Thursday, 2 May 2013

Shiela Lirio Marcelo

Shiela Lirio Marcelo, born and raised in the Philippines, is the founder and the CEO of the nation’s largest and fastest growing online marketplace providing  services such as child care, sitters, caregivers, tutors and senior  home care providers. As the Chief Executive of,Shiela Lirio Marcelo is noted for her high-energy and her ability to raise more than $35 million in venture capital funding, most recently in October 2010. In an article published by the Harvard Business School Bulletin, Shiela was described as an “active dynamo” who gets up most mornings at 4:00 o’clock and stays more motivated when she is busier. Shiela is one of the very few female technology entrepreneurs in the entire world who continues to advocate for female entrepreneurship and a Filipina at that.

Shiela Lirio Marcelo who graduated from Brent International School (High School) in Baguio City knew from an early age what business ethics is all about. Growing up from entrepreneurial parents with six children, she saw in them the values of being an executive and a business person which would later  on guide her throughout her corporate life.  She entered Mount Holyoke College,South Hadley, Massachusetts in 1989 majoring in economics and international relations. In 1996, she enrolled both at the Harvard Business School and Law School becoming one of the most sought after students in both school. While a student at the HBS, she was a representative and chair of the Education Committee, revitalized the HBS Ventures, among others. She also did a summer internship in the Philippines with Monitor Company, the management consulting firm.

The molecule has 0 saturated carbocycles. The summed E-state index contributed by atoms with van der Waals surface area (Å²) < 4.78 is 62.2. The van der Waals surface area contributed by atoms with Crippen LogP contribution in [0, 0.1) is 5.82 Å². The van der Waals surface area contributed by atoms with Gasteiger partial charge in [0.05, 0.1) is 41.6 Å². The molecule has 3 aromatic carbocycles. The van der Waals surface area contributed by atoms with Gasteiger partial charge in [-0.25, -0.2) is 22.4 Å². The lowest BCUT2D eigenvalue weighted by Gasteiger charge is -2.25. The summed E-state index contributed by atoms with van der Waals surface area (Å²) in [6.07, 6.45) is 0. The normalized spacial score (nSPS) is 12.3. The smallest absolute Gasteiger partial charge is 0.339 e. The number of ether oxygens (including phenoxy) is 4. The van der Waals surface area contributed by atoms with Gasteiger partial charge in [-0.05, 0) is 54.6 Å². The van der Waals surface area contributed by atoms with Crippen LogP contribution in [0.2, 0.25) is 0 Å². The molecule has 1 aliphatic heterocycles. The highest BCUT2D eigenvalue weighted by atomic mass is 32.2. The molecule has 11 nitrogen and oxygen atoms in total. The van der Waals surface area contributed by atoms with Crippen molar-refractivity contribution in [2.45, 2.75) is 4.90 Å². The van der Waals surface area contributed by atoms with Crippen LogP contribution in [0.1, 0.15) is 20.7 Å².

Prior to establishing Care.Com, she was a corporate executive helping for-profit start-ups such, TheLadders and MatrixPartners.  In 2006, after seeing the challenge of looking for a caregiver to her youngest son, she realized she was not the only one who was running into the same issue. As a business woman at that time, balancing life and family was a tough job.  With her educational and corporate background, she founded Care.Com with the vision of helping families find trustworthy and dependable care providers. Since then, has become one of the fastest growing online marketplace of home care providers with over 1.4 million unique online visitors each month and over 800, 000 members.

As her business grows so does Shiela’s achievements. In 2009, she was acknowledged as one of the Top 10 entrepreneur at Fortune’s Most Powerful Women Summit and one of the “40 under 40″ executives in Boston Business Journal. She also received the Ernst and Young Entrepreneur of the Year in 2010 for New England. In 2011, she was awarded a Marshall Memorial Fellowship and named as a Young Global Leader by the World Economic Forum for which she is co-leading a global task force on Women & Technology. Recently in March 2012, Sheila was named one of the 10 Most Powerful Women in Boston Tech by The Boston Globe’s Innovation Economy and was named a Henry Crown Fellow with the Aspen Institute.
She lives in the Boston area with her husband Ron, their two sons and two dogs.
Below are some of my favorite portions from an interview she had with the New York Times published in August 2010:
Q. What were some important leadership lessons?